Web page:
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Workplace harassment

Civil Society Review

Published: Nov. 29, 2019
Updated: Dec. 24, 2019

We know that women have the right to a safe workplace under the law. But what do we really know about the law itself? Very little. This slim book, Prevention of Sexual Harassment at the Workplace, is a step-by-step guide on such harassment, how to address it and the processes involved. It simplifies the legal jargon of the Sexual Harassment of Women at Workplace Act (SHW) 2013, to elucidate what it really means.

The book is divided into five parts. The first section is a visual A to Z of workplace sexual harassment. For example – B is for body language that is workplace-inappropriate, L is for the legislative timeline of the Act, T is for timeline for redressal and so forth. The SHW act is defined in 26 simple visuals.

Subsequent sections outline the responsibilities of an organisation in constituting a policy, communicating that policy to employees and forming an Internal Complaints Committee (ICC) to ensure that the policy is being enforced. ICC members must be carefully selected and trained. This should be the company’s mandate.

Another section explains the redressal mechanism in detail. First of all, a formal complaint needs to be registered. It will then be investigated, witnesses will be examined, and evidence will be evaluated before any disciplinary action can be taken.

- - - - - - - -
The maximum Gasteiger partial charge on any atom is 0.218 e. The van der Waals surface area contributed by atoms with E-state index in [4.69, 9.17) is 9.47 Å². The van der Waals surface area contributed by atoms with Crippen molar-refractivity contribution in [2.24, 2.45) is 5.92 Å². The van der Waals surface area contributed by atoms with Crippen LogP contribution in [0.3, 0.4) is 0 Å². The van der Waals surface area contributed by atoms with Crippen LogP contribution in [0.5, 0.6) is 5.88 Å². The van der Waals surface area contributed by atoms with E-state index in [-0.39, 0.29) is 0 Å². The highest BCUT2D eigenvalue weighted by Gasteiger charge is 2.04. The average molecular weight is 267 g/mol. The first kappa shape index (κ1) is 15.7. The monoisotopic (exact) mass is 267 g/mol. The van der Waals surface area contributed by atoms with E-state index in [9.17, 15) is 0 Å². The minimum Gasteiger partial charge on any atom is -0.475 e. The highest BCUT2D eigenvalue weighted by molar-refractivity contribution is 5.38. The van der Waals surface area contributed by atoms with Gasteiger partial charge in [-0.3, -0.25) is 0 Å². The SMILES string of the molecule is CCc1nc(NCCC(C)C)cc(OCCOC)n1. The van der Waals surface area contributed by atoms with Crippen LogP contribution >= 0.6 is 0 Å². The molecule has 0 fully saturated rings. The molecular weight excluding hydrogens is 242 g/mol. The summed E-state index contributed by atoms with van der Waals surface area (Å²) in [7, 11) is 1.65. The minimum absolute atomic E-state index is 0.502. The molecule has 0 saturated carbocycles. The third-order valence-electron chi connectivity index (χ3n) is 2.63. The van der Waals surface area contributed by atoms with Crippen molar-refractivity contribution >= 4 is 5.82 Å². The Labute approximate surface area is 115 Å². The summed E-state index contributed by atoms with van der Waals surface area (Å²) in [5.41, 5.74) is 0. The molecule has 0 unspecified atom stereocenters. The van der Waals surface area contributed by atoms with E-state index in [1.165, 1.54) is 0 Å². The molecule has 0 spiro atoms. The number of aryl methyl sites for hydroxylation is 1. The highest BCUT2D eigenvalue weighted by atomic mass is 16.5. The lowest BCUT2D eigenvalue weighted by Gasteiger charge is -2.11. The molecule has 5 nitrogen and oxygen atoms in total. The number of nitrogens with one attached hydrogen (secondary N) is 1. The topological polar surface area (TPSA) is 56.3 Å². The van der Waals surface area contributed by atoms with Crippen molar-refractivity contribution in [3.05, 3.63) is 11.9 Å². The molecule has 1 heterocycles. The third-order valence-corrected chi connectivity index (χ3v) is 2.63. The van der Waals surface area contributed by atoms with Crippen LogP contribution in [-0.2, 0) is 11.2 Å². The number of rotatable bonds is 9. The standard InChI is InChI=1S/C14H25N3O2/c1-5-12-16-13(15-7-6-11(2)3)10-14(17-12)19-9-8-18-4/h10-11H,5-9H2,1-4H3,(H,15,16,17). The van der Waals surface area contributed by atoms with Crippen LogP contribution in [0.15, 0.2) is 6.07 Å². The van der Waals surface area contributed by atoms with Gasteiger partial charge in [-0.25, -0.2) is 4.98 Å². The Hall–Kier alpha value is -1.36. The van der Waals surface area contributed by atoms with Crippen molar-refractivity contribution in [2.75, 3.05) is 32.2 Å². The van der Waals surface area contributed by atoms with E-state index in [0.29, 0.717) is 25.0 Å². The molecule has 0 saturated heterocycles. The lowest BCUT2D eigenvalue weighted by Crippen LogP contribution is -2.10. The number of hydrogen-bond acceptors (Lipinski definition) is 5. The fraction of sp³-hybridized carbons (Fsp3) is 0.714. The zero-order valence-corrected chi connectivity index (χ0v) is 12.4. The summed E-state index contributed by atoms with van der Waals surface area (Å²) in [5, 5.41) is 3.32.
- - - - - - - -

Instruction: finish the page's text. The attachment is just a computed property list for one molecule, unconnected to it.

A section of frequently asked questions breaks it down further. What are the consequences for organisations that don’t take necessary measures? What if the complaint is against the head of the organisation? Where can a domestic worker file her complaint? This is essential information for all, given how little is known about the legal procedure.

The book also contains case studies and landmark judgments in cases of sexual harassment. It is a handy and accessible guide for employers, employees and everyone in the formal and informal workforce.

 

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